Pope Benedict of Rome uses the Creed without the Filioque on occasions. And in the document 'Dominius Iesus' he quotes the Creed without the Filioque. Certainly for my own pov the filioque is not the major issue with Roman Catholicism and it can be understand in a more Orthodox sense as 'proceeding from the Father through the Son'.

    Father Peter
  • Hi Father Peter,
    Thank you so much for taking the time to explain this to me! However, I still don't quite understand how the filioque diminishes the Holy Spirit. I'm sorry that I didn't understand it the first time, but could you explain this again?

    I asked my dad and he said that the filioque implies that the Father and Son are separated, which they are not of course, and that's why it's not dogmatically correct. So, because the Holy Spirit is part of the Trinity, it means that He came from the Father and the Son which are one, even if we just say the Father.... I'm not sure if I conveyed this correctly as I'm having difficulty explaining it in words, but is that what you mean by diminishes the Holy Spirit?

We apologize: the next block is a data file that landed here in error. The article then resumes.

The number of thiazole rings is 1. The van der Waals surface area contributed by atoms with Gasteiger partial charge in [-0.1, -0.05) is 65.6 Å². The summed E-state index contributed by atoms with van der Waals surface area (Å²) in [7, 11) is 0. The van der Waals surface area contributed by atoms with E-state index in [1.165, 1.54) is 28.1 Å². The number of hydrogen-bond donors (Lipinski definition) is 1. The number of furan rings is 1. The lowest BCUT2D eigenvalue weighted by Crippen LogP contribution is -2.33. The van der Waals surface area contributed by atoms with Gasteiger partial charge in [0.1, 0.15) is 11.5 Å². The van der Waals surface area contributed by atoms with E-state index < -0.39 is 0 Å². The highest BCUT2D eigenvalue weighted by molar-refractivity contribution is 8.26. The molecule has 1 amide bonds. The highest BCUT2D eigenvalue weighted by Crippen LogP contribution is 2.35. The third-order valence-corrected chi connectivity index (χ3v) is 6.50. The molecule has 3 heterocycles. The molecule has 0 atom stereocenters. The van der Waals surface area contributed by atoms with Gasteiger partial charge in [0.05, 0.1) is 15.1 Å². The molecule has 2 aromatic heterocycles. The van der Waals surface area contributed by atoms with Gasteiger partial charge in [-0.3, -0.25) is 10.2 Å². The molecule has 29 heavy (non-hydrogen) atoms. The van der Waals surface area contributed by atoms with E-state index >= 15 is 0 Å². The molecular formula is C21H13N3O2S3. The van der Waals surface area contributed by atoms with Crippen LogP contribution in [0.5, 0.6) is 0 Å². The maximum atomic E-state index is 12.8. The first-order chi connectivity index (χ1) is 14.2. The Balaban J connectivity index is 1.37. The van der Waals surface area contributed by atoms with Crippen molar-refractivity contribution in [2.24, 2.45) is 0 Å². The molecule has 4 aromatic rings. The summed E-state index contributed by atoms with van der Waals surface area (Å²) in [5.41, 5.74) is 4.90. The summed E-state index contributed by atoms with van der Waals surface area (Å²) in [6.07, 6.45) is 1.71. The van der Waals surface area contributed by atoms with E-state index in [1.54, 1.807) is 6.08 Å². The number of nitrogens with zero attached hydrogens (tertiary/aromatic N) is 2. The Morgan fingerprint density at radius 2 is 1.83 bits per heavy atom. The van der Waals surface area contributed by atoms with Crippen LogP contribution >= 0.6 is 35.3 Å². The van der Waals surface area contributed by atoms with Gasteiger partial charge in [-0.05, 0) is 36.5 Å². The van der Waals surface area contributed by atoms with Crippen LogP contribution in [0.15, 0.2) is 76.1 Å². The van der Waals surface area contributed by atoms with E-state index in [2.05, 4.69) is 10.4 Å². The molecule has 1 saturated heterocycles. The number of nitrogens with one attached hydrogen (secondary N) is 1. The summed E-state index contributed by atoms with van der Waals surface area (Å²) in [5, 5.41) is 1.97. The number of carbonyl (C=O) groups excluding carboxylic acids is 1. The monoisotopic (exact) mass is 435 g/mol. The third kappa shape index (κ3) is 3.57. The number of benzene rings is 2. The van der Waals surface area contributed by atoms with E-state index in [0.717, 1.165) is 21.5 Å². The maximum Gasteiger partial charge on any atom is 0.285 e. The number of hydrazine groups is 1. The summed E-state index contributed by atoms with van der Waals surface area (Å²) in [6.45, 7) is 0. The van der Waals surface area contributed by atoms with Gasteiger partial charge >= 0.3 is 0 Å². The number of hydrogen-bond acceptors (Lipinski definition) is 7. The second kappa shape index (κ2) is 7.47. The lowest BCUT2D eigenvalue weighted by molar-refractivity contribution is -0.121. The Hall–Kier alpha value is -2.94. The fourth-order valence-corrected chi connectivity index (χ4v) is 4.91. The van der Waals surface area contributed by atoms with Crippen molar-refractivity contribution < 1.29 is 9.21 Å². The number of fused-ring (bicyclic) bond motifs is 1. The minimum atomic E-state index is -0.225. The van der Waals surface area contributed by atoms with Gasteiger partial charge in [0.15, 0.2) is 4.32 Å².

Thank you and Please remember me in your prayers.
  • It was in 589 at the Council of Toledo in Spain where the Filioque was added to the Creed to combat Arianism, which was the faith that the barbarian Visigoths held as they overturned Rome and migrated to Iberia. This became an issue in later centuries until Leo III, the Bishop of Rome, had the original Nicene Creed, without the Filioque, engraved in two silver tablets in both Greek and Latin. To this day, these still stand in St Peter's Basilica in Rome. As Charlemagne forged his new "Holy Roman Empire," he contested the Byzantine Empire's status as the true Roman Empire, claiming us to be heretics for "omitting the Filioque."

    The strongest evidence against the Filioque is John 15:26:

    ὅταν δὲ ἔλθῃ ὁ παράκλητος ὃν ἐγὼ πέμψω ὑμῖν παρὰ τοῦ πατρός, τὸ Πνεῦμα τῆς ἀληθείας, ὃ παρὰ τοῦ πατρὸς ἐκπορεύεται, ἐκεῖνος μαρτυρήσει περὶ ἐμοῦ·

    "But when the Intercessor comes, whom I will send to you from the Father, the Spirit of the truth, who proceeds from the Father, that One will testify concerning Me."

  • As Mixahls has shown, we must begin with the words of Scripture, which are quite clear.

    The Spirit proceeds from the Father.